Although it has a bad reputation for posing a health concern when blood levels of cholesterol are too high, cholesterol is an essential component of the membrane that encircles every human cell. The key to optimal health is having the appropriate amount of cholesterol in the right places. Cholesterol homeostasis refers to maintaining healthy levels. New details on how cells keep cholesterol homeostasis within the cell membrane have been discovered by researchers at Kyoto University in Japan’s Institute for Integrated Cell-Material Science (iCeMS). The Journal of Biological Chemistry publishes the findings.
The density of cholesterol molecules within the cell membrane regulates the fluidity, thickness, and flexibility of the membrane.
These features are essential for the membrane to function as a selective semi-permeable barrier, allowing for precise regulation of the chemicals that can enter and exit cells.
“Disturbances in cholesterol homeostasis can lead to some serious diseases, but it has been unclear how cells detect and respond to changes in cholesterol levels in the cell membrane,” says iCeMS cellular biochemist Kazumitsu Ueda.
A crucial function of two proteins in preserving an optimal distribution of cholesterol inside cells and their membranes has recently been identified by Ueda and his colleague Fumihiko Ogasawara. ATP-binding cassette A1 (ABCA1), the first protein, transports cholesterol within the membrane. A lipid bilayer, consisting of inner and outer layers of fatty molecules (phospholipids, cholesterol, and glycolipids) that are positioned in opposition to one another, makes up the cell membrane.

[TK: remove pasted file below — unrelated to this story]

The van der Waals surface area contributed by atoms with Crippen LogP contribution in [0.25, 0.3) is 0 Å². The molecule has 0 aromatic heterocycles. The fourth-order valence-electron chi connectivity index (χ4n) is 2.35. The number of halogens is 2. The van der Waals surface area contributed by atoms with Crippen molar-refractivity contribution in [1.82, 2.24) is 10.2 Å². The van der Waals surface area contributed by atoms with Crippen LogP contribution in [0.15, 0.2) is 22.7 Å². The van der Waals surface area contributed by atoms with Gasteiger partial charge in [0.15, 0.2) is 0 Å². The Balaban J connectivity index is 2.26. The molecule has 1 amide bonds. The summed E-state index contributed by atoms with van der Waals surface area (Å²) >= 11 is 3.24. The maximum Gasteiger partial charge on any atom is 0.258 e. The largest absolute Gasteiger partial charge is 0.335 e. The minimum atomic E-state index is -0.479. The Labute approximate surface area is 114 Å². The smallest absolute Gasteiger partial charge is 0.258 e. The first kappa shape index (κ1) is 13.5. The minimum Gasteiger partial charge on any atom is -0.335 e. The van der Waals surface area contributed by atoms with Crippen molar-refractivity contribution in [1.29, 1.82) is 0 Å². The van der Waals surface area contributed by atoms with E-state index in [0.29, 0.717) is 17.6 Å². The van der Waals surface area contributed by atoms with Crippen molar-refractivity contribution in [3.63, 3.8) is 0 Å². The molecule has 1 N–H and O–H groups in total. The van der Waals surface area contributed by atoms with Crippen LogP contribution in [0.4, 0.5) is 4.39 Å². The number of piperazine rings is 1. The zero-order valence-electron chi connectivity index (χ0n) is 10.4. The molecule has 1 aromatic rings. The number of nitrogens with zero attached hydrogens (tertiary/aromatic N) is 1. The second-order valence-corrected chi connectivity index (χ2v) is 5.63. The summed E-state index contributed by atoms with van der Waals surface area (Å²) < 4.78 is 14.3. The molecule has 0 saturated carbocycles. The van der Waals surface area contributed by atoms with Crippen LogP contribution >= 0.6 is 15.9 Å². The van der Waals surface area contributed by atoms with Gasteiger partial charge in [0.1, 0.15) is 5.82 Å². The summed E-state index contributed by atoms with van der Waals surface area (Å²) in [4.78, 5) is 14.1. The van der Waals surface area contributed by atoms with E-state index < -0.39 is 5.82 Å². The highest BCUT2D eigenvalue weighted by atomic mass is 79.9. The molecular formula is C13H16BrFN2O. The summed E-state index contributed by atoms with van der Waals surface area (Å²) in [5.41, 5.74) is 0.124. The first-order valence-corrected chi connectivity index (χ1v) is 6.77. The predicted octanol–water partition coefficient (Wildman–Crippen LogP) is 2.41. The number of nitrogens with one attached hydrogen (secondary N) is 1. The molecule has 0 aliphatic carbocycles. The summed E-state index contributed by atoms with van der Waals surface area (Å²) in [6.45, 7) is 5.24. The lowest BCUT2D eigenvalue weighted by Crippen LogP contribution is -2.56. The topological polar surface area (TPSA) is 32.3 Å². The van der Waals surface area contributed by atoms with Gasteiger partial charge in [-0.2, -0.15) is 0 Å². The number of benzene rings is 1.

The ABCA1 protein regulates the movement of cholesterol molecules from the inner layer to the outer layer, which is a significant new discovery revealed in the current study. This procedure is known as “cholesterol flipping” by the researchers. Their earlier research focused on how this protein helps high-density lipoprotein (HDL), sometimes known as good cholesterol, transport cholesterol through the circulation.
Aster-A, a protein that transfers cholesterol, was also discovered by Ueda and Ogasawara to work in conjunction with ABCA1 to maintain the essential asymmetric distribution of cholesterol, with more cholesterol in the outer layer of the cell membrane than the interior. The endoplasmic reticulum of the cell contains Aster-A, which is inside the cell.
Aster-A creates a bridge that transports cholesterol from the cell membrane to the endoplasmic reticulum when the amount of cholesterol in the inner layer of the cell membrane rises.
The researchers explain how cholesterol may act as a signalling agent in the membrane due to its uneven distribution, with the degree of asymmetry determining how it affects other cellular functions. They contend that this explains why flaws in ABCA1’s normal operation can result in improper molecular signalling, which can cause cancer and autoimmune disorders.
“The progress we have made needs to be built on to better understand all the implications of these cholesterol homeostasis processes in both health and disease,” Ueda concludes. He hopes this may eventually open new avenues to treating diseases linked to cholesterol imbalance.